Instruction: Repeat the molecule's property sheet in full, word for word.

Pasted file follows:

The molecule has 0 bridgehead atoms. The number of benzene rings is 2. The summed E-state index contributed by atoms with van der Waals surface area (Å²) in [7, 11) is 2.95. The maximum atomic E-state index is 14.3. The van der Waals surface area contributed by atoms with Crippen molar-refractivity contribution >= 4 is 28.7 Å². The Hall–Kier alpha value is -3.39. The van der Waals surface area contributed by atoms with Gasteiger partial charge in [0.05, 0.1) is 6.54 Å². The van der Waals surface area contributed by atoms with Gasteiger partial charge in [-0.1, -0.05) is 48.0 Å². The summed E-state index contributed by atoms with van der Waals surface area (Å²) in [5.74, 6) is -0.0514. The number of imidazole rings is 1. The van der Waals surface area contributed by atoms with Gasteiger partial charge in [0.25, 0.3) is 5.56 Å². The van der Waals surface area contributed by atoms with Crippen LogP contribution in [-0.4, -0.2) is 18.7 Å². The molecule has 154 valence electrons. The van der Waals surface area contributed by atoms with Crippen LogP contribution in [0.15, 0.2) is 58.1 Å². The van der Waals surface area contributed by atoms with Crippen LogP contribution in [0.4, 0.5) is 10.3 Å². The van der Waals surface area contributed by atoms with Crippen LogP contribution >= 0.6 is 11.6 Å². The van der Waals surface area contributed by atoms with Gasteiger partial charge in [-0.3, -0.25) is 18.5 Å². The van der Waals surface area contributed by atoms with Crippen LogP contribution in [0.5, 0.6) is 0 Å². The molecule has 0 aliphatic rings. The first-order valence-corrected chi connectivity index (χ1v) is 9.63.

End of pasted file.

The molecule has 0 bridgehead atoms. The number of benzene rings is 2. The summed E-state index contributed by atoms with van der Waals surface area (Å²) in [7, 11) is 2.95. The maximum atomic E-state index is 14.3. The van der Waals surface area contributed by atoms with Crippen molar-refractivity contribution >= 4 is 28.7 Å². The Hall–Kier alpha value is -3.39. The van der Waals surface area contributed by atoms with Gasteiger partial charge in [0.05, 0.1) is 6.54 Å². The van der Waals surface area contributed by atoms with Gasteiger partial charge in [-0.1, -0.05) is 48.0 Å². The summed E-state index contributed by atoms with van der Waals surface area (Å²) in [5.74, 6) is -0.0514. The number of imidazole rings is 1. The van der Waals surface area contributed by atoms with Gasteiger partial charge in [0.25, 0.3) is 5.56 Å². The van der Waals surface area contributed by atoms with Crippen LogP contribution in [-0.4, -0.2) is 18.7 Å². The molecule has 154 valence electrons. The van der Waals surface area contributed by atoms with Crippen LogP contribution in [0.15, 0.2) is 58.1 Å². The van der Waals surface area contributed by atoms with Crippen LogP contribution in [0.4, 0.5) is 10.3 Å². The van der Waals surface area contributed by atoms with Crippen LogP contribution >= 0.6 is 11.6 Å². The van der Waals surface area contributed by atoms with Gasteiger partial charge in [-0.3, -0.25) is 18.5 Å². The van der Waals surface area contributed by atoms with Crippen LogP contribution in [0.5, 0.6) is 0 Å². The molecule has 0 aliphatic rings. The first-order valence-corrected chi connectivity index (χ1v) is 9.63.